Neal: Will a hashtag make the UI love us?

The trend #DoesUIowaLoveMe has sparked discussion over social media platforms, but consistent physical steps in real life must be taken in order to confront racism within a white institution.


Wyatt Dlouhy

UI Student Chris Vazquez holds a picture frame during a rally for the #DoesUIowaLoveMe movement in the T. Anne Cleary Walkway on Thursday, February 28, 2019. Students, university faculty, and community members gathered to tell their stories about belonging to marginalized cultural groups. Does UIowa Love Me is a collective of students that aims to give underrepresented students an outlet to share their experiences as people of color at a predominantly white institution. (Wyatt Dlouhy/The Daiy Iowan)

Noah Neal, Opinions Columnist

The absolute most amazing thing about the social-media trend #DoesUIowaLoveMe is that we even consider that a white institution would care about minorities. With 91 percent of the red state of Iowa and 82 percent of the students at the University of Iowa being white, a lot of us remain baffled when we face racism.

Experiencing racism is baffling — nearly incomprehensible, and the occurrences linger in prevalence. The dominance of white bodies and social leniency when it comes to racism and microaggressions at the UI does not excuse any variant of discrimination and is (without exaggeration) a gargantuan issue. However, is the recent social-media trend #DoesUIowaLoveMe enough to confront this massive issue?

RELATED: #DoesUIowaLoveMe? UI students ask question in social-media movement

For the past week, my Twitter timeline has been flooded with the hashtag #DoesUIowaLoveMe, a topic that brings to the surface the marginalization that groups of minorities face on the UI campus. Many people of various identities are telling their stories of discrimination they have experienced on campus, including tweeting about their discomfort with the group of students who hoisted up a shoddily made sign that read “BUILD THE WALL.”

Racism is an inescapable issue that has plagued numerous communities at the UI. I reside in the Slater Living Learning Community, Young, Gifted and Black, a predominantly black floor that serves as a safe space for people of color. Part of what makes living in such a comforting space is the relatability when it comes to something as small as how we style our hair as well as wider issues such as how we navigate a predominantly white campus; instead of sharing ghost stories, we share the racist experiences we have encountered throughout our life.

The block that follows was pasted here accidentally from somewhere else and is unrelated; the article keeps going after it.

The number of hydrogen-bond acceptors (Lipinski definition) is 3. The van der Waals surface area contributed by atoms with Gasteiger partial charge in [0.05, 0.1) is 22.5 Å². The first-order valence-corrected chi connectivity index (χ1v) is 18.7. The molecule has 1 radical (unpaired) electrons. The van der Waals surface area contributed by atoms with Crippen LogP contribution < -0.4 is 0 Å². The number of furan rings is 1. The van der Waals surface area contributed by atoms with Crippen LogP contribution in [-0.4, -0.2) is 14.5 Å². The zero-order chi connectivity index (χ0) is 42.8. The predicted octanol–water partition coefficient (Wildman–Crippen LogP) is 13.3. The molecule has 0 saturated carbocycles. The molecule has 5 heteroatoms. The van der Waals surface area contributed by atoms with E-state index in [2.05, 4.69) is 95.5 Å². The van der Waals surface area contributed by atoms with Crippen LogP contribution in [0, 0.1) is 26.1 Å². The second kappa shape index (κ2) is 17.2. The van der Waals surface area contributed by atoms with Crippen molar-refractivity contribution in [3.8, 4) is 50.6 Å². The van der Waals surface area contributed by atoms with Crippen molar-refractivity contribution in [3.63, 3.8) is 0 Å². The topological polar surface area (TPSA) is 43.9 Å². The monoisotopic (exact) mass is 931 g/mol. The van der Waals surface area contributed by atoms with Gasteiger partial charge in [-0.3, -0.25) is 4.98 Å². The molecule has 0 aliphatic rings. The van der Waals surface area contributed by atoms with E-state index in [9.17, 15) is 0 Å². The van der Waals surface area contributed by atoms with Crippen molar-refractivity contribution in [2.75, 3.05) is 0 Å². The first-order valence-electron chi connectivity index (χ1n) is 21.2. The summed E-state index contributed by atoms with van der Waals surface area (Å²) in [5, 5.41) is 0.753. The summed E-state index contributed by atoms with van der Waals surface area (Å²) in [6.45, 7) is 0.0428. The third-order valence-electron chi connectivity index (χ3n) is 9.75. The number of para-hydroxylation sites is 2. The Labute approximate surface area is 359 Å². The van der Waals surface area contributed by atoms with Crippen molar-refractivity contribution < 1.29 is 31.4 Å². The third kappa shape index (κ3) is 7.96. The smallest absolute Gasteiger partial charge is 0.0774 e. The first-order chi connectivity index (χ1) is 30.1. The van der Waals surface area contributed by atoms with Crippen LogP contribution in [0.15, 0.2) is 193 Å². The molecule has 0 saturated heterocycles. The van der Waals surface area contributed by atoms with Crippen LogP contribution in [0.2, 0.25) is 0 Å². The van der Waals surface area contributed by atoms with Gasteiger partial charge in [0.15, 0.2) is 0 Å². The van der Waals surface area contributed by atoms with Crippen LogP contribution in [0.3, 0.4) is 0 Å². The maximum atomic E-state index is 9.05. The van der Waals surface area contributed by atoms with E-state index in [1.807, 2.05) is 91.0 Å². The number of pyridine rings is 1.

RELATED: Students share #DoesUIowaLoveMe stories at rally

Last semester, a friend of mine from down the hall vented to some of the neighboring residents about a situation in which she found herself. While holding the bus up for a moment to ensure some of her friends could make it on, a white man muttered, “that’s a n****r move.” Taken aback by the statement, she asked the man to repeat what he had said, which is when he replied, “I didn’t mean it in an offensive way.”

Racist actions such as these happen to people whether one chooses to acknowledge them or not, and if the rate of these occurrences is questioned, it remains irrelevant to the validity of the fact they still occur. The importance of #DoesUIowaLoveMe is that it is an opportunity to feel supported by others who have faced discrimination and found themselves in similar situations — it makes one feel less alone, less isolated.

Although any movement that is for equality is courageous, the critique of this trend is that it comes off to some as another case of empty social-media activism. This easily becomes viewed simply as performative activism. Social-media activism manifests a message, but it is ambiguous on whether it solves the issue at hand, leaving us in an awkward position.

RELATED: Shaw: #DoesUIowaLoveMe? Maybe not, but there’s hope for a future where it does

The goal is to spread a message by promoting it through social media, then hosting demonstrations publicly that clearly gain attention, but at a certain point, more must be done than maintaining the stagnancy of proclaiming a problem and going in circles.

This is not to say there is an outright absence of active participants when it comes to outreach in marginalized communities, but the copious number of stories regarding such racism, homophobia, and bigotry calls for more individuals being actively involved. Being aware of the motives people when they interact with a movement online and making sure their actions in real life are consistent with what they proclaim is important in maintaining the relevance and progression of social movements. Those of us contributing to these social-media movements must be mindful of our motives and how we’re contributing to the movement outside of the internet.

Facebook Comments